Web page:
Cummings School of Veterinary Medicine - Tufts University

May 9, 2022

Dear Friends and Clients of the Foster Hospital,
 
We are writing to share two important pet safety updates. As always, please contact your primary care veterinarian with all your care questions and concerns.
 
Vaccinate against leptospirosis bacteria
 
2022 has already been a particularly warm and wet year, an ideal environment for leptospirosis (lepto) to thrive. The wet months in the spring and fall are normally the time when we see the highest occurrence of lepto in animals, many with kidney damage and possible multiple organ involvement requiring intensive care and treatment (e.g. dialysis).
 
What is leptospirosis? 

  • Leptospirosis is a disease caused by a bacterium (genus Leptospira) that can adversely affect your dog and be transmitted to humans.

  • Wildlife, including raccoons, skunks, foxes, and rodents (mice, rats, moles), carry these bacteria that are shed in their urine.

  • Dogs can become infected by coming in contact with the urine from wildlife or contaminated water or soil.

  • The disease can rapidly become life-threatening to dogs, targeting kidneys, liver, blood vessels, but also lungs and heart.

 

How can you protect your dog?
 
Contact your primary care veterinarian to schedule a vaccination. Your veterinarian is also your resource for further recommendations and assistance.

  • All dogs are considered at risk in our area.

  • The leptospirosis vaccination can prevent disease and will protect your dog from severe illness.

  • Make sure your dog has a current leptospirosis vaccine (two initial doses 2 weeks apart, with a booster once a year thereafter).

NSAIDs intoxication alert

Cummings School of Veterinary Medicine is seeing a continuous increase of toxic dose ingestion of non-steroidal anti-inflammatory (NSAID) drugs. NSAIDs are among the most reported poisonings in pets associated with over-the-counter and prescription medications. The most common NSAIDs causing intoxication are Advil (ibuprofen), Aleve (naproxen) and Rimadyl (carprofen).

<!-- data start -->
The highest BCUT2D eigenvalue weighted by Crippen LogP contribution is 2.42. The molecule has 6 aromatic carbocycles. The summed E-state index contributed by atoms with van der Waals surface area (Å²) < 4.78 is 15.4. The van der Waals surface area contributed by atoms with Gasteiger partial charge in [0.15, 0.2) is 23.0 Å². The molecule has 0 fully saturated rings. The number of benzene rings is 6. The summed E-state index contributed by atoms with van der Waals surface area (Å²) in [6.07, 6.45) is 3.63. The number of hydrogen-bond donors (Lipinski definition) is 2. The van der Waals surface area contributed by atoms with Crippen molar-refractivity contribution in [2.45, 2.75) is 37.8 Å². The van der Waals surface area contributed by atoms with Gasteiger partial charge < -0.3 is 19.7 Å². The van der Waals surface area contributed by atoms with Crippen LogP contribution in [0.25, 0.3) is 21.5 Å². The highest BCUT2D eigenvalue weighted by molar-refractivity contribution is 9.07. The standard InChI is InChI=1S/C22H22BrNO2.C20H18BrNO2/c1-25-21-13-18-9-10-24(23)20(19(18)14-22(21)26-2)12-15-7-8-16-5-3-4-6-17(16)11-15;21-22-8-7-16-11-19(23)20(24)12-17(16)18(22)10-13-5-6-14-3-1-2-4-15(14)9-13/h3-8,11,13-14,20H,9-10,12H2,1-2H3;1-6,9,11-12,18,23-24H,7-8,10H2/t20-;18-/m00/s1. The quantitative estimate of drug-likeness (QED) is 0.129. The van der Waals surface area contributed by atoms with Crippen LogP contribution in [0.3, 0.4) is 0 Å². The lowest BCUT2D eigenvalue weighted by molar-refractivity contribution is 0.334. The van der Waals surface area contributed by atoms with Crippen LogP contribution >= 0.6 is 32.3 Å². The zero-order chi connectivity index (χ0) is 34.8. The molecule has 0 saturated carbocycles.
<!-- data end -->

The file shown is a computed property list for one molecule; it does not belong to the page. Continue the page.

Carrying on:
What is NSAID intoxication?

  • Dogs generally get exposed to toxic dose ingestion when destroying a bottle of medication or even when finding a single pill on the floor (for small dogs and cats).

  • Depending on the dose, ingestion can rapidly become life-threatening, targeting the gastrointestinal tract, the kidneys, and the brain.

  • No antidote exists. 

  • The only way to remove the toxic dose from a pet’s system is to use a specific type of “dialysis” treatment that cleans the blood from the drug ingested, either through a filter or by removing the part of their blood containing the drug. 

  • These types of treatment cost between $4000-5000 when no complication is encountered and significantly more if complications occur.

 

How can you protect your dog?

  • Always keep all your medications and your pet’s prescriptions out of reach.

  • The window to intervene is only a couple of hours: if you witnessed your pet getting into any medication, immediately call your primary care veterinarian or an emergency service and follow their direction.